Wrapping up Emotion

Tonight’s post is a lot of listening, so get your headphones, turn up the volume on your speakers, or plug your smart phone into your car stereo because here we go. But don’t read and drive.

plutchiks-emotion-wheel-smashing-magazine

As I stated in my thesis regarding emotion in Classical music, I believe Classical music is not just for everyone, but for every occasion. I believe it speaks to every ounce of life experience a person may have. Though its roots are in Western Europe, it has spread throughout the world. And Classical music can have a meaningful, personal significance to each of us if we can learn to use our imagination and learn to hear what the music is saying. I have endeavored to demonstrate how to do that here at wax classical over the past several months.

However, it is time to move on. I believe I’ve made my point. But I can’t move on without sharing with you a small clip of the remaining pieces I had planned in the emotional categories of awe/wonder, loneliness/isolation, and flippant/sarcasm.

Awe/wonder: These two choral clips by Samuel Barber and Eric Whitacre are breath-taking. And Saint-Saens always gives me a sense of wonder in his music, but in no greater movement than Aquarium.

Loneliness/Isolation: Beethoven and Bach have it best when it comes to solitude, having lived much of their careers this way. I’ve always enjoyed Hindemith’s description of solitude as well (see my earlier post on Mathis der Maler).

Flippant/Sarcastic: This music is just fun. A jumbled mess. And yet, sarcasm never sounded so elegant. Perhaps woodwind instruments are the most sarcastic and flippant-sounding, as they seem to have the melodies in each of these clips.

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Love is complicated: Wagner

This weeks emotion in Classical music is love. I’m not sure if I agree with my Apple dictionary’s definition of love:

love |ləv| – noun – an intense feeling of deep affection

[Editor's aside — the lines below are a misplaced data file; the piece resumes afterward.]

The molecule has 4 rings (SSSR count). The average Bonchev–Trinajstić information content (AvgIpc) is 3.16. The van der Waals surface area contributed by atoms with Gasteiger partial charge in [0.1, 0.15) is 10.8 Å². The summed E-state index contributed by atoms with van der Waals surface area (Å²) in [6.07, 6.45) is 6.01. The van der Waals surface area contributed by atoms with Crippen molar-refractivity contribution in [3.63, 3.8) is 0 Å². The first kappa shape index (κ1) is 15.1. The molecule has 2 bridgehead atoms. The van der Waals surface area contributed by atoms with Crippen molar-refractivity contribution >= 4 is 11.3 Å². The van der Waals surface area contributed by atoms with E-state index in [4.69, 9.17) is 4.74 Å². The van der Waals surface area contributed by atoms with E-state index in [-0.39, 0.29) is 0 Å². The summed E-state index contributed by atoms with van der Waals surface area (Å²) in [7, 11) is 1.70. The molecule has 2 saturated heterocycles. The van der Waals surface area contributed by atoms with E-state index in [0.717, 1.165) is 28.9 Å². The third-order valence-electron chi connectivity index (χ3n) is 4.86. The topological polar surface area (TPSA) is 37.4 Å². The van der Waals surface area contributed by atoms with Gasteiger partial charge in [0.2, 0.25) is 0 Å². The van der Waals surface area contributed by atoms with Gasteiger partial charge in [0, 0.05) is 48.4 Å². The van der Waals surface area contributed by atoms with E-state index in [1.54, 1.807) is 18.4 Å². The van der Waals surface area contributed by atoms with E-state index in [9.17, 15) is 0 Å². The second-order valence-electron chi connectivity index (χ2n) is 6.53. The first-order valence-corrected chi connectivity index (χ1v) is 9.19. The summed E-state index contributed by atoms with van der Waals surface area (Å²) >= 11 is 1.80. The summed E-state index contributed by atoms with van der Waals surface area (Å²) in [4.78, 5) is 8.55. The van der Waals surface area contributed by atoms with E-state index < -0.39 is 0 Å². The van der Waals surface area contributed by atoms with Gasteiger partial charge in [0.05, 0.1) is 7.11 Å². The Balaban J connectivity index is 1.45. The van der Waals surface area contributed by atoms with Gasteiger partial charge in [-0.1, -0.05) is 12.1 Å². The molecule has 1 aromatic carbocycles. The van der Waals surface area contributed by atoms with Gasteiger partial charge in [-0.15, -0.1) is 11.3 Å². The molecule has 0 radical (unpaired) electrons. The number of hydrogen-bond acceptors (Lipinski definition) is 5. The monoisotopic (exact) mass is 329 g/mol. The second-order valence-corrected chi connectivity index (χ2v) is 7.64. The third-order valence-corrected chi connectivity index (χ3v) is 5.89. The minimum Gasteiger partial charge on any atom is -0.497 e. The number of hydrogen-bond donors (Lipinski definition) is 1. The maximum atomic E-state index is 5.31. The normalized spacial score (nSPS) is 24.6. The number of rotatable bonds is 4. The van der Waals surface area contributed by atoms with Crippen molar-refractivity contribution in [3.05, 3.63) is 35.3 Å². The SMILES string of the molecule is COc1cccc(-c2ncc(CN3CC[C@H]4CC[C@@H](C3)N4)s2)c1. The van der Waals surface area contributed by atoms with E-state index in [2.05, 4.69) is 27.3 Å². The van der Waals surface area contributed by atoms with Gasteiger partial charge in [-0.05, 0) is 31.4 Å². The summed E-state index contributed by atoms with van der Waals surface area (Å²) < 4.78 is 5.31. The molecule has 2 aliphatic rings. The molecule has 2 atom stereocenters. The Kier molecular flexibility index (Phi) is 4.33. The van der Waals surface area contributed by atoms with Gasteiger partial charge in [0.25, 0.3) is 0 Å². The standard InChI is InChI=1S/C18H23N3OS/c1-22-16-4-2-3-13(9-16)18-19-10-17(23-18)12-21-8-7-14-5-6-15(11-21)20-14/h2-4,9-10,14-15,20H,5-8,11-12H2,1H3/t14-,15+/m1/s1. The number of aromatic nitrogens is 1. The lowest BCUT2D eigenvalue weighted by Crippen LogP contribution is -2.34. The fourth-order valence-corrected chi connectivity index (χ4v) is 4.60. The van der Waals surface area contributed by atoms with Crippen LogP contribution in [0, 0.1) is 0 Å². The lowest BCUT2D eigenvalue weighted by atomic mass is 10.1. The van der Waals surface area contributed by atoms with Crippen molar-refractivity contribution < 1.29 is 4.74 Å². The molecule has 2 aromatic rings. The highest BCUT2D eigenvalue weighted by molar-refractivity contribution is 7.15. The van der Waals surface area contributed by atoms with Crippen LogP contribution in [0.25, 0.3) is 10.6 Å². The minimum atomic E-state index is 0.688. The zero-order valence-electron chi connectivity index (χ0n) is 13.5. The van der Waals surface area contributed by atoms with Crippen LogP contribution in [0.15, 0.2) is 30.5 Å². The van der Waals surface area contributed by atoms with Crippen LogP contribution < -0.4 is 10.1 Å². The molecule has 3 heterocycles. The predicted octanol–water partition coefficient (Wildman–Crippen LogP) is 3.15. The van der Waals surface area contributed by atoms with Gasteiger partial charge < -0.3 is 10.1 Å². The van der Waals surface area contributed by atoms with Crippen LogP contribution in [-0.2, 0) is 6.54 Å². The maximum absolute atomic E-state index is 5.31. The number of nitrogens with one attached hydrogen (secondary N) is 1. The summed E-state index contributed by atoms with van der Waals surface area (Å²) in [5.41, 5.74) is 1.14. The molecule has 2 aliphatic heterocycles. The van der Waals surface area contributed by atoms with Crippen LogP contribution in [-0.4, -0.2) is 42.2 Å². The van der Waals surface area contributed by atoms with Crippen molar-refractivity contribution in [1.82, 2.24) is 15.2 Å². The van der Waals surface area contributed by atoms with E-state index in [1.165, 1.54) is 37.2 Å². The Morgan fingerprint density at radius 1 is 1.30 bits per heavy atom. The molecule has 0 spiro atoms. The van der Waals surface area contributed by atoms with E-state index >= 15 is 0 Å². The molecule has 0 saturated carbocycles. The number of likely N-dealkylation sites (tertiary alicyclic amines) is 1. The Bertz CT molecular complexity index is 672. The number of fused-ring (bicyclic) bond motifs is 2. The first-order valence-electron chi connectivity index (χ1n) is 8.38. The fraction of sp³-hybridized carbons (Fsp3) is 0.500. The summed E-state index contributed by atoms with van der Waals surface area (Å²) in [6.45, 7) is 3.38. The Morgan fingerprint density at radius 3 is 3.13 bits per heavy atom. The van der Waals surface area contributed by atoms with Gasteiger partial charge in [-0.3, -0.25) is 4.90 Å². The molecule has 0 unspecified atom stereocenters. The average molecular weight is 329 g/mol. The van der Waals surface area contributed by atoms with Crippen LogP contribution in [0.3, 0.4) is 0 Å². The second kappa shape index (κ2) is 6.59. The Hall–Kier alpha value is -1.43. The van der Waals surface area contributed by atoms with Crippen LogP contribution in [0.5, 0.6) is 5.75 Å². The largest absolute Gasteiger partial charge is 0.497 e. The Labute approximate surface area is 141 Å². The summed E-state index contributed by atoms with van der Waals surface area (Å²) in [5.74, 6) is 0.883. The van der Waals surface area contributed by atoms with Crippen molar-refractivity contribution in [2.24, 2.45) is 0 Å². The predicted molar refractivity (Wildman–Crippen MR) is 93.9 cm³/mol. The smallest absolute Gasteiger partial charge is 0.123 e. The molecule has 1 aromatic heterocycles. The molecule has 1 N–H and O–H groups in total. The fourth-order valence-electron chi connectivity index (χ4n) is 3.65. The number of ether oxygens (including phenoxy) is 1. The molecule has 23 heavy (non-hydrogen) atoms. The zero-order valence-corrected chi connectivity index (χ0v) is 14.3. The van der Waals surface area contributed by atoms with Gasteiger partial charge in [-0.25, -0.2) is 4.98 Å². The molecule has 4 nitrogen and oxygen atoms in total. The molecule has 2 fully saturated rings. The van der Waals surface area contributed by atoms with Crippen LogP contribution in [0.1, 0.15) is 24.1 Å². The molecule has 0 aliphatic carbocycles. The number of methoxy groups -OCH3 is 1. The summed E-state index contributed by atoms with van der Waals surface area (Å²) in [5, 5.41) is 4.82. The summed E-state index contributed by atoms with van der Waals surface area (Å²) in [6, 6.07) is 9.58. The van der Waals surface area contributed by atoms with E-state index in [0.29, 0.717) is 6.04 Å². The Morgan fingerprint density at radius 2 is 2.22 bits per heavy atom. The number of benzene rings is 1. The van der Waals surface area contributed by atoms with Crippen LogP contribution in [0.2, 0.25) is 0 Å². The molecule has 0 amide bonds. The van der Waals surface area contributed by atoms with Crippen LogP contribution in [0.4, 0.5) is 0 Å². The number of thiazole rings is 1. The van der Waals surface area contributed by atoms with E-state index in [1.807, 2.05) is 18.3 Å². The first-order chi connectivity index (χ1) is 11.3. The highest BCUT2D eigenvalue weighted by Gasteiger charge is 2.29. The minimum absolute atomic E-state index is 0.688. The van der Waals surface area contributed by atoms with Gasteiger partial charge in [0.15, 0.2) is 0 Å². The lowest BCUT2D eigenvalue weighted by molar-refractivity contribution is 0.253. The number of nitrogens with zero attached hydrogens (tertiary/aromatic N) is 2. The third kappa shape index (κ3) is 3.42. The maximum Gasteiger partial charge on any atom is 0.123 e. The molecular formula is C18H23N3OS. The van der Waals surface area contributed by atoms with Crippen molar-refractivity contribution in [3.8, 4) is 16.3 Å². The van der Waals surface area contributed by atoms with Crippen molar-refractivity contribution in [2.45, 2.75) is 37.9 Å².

I’ve often heard that love isn’t an emotion because of how complex it is. For example, one can be in love but not feel loving. The thing is, love is complicated. It is risky, exposing one’s faults and true self to another. It is risky because when a person loves, she has more to lose. There is potential for loss in love. Loss of one’s sense of self or the loss of a lover. There is betrayal, the building and breaking trust, coping with loneliness during a loved one’s absence, and facing discontentment when a person doesn’t live up his promise and doesn’t ultimately satisfy the longing of the heart. Longing or desire is probably a more accurate term to describe this weeks music.

Imagine that you have dreamed of someone your whole life who would rescue you out of your bad situation and fall deeply in love with you. Let’s say you pray for this person to appear when you are falsely accused of something, and he does. This man, a knight, challenges your accuser and defeats him in a fight, driving him away. He then turns to you and declares his love and intention to marry you. This love seems pure, simple, and honest:

The problem is, you know very little about the person who you agreed to marry. This was the case for the character Elsa in the opera Lohengrin by Richard Wagner (1813-1883). Even though this knight insisted he was the real thing, Elsa could not help but feel uneasy about this decision. Nevertheless, the wedding was planned and Elsa was about to see her dreams come true right before her eyes. But she couldn’t get rid of the feeling that she can’t trust this man, even during the scene right before the wedding, known as Elsa’s Procession to the Cathedral. Though the harmony here sounds positive and celebratory, you can hear the tension and conflict in the music:

Wagner uses diminished chords and non-chord tones here to bring about dissonance which gives us a feeling of uneasiness. When the horns enter in this clip, it is almost startling how loud they are. It is like they are trying to force positive feelings upon us with their overconfidence. In the end, Elsa’s fears were confirmed when the knight’s true identity was revealed. He had only married Elsa to save her from her accuser. Elsa had married someone who turned out to be a stranger. He left her for his political career and Elsa died of a broken heart in the end. The famous wedding march, the one we all think of when we think of weddings, first appeared in Lohengrin in the scene after Elsa’s Procession. It is hard to believe that it has appeared in so many given the plot of the opera for which it was written!

Every genre of music writes about love, but only Classical music seems to capture the scope of emotions and complexity with any degree of elegance. The emotion that is most portrayed is longing. Longing to be loved, accepted, cared for, and to escape loneliness, worthlessness and death. That is something we all have in common, which is why I believe that Classical music is for everyone.